Profit Shifting Before and After the Tax Cuts and Jobs Act

44 Pages Posted: 21 Nov 2018 Last revised: 23 May 2019

See all articles by Kimberly A. Clausing

Kimberly A. Clausing

Reed College - Department of Economics

Date Written: January 29, 2019


In recent years, estimates of profit shifting by multinational companies have indicated substantial revenue costs to the U.S. government, likely in excess of $100 billion per year. The Tax Cuts and Jobs Act (TCJA) has changed the climate for profit shifting in several important ways: the lower U.S. corporate rate should lower the incentive to shift profits away from the United States, while “territorial” tax treatment (of some income) and the removal of tax upon repatriation should raise the incentive to shift profits abroad. In addition, several novel base protection measures, in particular the GILTI and the BEAT, are aimed directly at profit shifting. This paper evaluates tax law changes under the TCJA, discussing their likely effect on the magnitude of profit shifting. Estimates suggest that, once adjustment to the legislation is complete, it should reduce the U.S. affiliate corporate tax base in haven countries by about 20 percent, increasing the tax base in both the United States and in higher-tax foreign countries. Still, positive U.S. tax revenue effects are likely to be modest due to the design of the provisions.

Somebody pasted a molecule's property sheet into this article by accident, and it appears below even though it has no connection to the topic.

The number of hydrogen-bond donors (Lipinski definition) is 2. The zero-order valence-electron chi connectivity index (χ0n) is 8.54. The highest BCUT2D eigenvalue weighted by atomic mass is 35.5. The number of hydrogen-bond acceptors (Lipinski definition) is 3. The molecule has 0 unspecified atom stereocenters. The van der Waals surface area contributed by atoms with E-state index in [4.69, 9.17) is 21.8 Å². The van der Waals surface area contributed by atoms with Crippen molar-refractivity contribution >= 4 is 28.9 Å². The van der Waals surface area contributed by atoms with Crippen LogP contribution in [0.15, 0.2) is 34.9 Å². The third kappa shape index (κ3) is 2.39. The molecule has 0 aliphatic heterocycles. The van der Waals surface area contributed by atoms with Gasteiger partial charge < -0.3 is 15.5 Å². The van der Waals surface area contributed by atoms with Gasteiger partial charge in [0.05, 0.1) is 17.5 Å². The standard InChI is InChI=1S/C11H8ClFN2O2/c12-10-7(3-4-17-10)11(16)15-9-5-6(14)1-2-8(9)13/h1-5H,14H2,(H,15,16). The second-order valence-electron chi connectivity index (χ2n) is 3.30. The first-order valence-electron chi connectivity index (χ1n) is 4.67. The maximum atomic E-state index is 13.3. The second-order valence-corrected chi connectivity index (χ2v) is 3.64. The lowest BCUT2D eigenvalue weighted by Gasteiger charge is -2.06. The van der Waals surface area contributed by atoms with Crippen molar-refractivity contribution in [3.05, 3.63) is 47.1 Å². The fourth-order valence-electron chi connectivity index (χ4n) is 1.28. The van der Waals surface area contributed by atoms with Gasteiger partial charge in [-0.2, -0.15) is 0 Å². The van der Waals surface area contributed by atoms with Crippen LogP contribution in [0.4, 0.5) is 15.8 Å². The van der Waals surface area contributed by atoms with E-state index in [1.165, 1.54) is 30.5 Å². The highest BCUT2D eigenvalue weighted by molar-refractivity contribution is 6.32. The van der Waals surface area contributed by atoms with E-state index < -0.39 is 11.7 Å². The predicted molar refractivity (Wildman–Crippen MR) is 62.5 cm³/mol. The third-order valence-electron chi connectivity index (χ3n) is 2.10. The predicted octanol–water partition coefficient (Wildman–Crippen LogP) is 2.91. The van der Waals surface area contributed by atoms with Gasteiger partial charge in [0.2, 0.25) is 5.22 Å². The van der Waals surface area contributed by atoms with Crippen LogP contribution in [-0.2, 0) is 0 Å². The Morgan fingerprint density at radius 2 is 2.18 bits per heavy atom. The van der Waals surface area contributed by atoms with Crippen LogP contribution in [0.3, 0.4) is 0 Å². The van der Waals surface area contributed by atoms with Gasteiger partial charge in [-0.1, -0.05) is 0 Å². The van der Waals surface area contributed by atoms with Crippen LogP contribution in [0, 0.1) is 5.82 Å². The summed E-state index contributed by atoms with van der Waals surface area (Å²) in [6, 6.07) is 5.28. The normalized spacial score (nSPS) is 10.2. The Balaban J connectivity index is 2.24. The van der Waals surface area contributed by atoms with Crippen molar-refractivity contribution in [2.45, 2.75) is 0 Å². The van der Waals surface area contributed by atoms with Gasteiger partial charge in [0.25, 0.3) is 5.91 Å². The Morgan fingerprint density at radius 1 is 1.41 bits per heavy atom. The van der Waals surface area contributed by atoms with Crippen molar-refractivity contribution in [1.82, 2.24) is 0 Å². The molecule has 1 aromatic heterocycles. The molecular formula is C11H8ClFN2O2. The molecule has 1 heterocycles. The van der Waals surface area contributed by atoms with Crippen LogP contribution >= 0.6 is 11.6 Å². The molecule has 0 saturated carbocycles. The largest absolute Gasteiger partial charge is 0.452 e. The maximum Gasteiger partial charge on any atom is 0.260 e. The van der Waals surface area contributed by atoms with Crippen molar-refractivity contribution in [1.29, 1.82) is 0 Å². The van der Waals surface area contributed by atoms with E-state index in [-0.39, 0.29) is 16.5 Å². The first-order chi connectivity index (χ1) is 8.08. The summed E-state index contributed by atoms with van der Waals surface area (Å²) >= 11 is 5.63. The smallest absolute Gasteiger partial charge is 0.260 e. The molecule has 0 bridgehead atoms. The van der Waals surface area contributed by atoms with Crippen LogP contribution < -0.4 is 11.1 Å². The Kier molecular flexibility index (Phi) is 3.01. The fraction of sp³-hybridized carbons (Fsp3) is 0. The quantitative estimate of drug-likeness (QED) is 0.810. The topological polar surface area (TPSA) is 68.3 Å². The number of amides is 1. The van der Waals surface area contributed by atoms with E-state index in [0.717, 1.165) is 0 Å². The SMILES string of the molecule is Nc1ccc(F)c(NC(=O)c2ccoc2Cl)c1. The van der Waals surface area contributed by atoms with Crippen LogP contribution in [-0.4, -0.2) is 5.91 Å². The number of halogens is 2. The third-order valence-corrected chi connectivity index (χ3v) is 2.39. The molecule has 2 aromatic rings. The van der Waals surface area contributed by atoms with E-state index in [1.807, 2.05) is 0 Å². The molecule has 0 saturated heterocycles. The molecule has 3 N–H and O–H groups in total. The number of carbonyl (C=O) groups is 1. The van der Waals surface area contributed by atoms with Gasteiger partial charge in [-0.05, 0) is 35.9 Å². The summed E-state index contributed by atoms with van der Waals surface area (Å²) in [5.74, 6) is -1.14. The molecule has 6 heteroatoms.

Keywords: Profit Shifting, Corporate Taxation, International Taxation, Tax Cuts and Jobs Act, Income Shifting, Tax Avoidance, Tax Competition

JEL Classification: H25, H26, H87, F23

Suggested Citation

Clausing, Kimberly A., Profit Shifting Before and After the Tax Cuts and Jobs Act (January 29, 2019). Available at SSRN: or

Kimberly A. Clausing (Contact Author)

Reed College - Department of Economics ( email )

3203 SE Woodstock Boulevard
Portland, OR 97202-8199
United States
503-517-7388 (Phone)
503-777-7776 (Fax)

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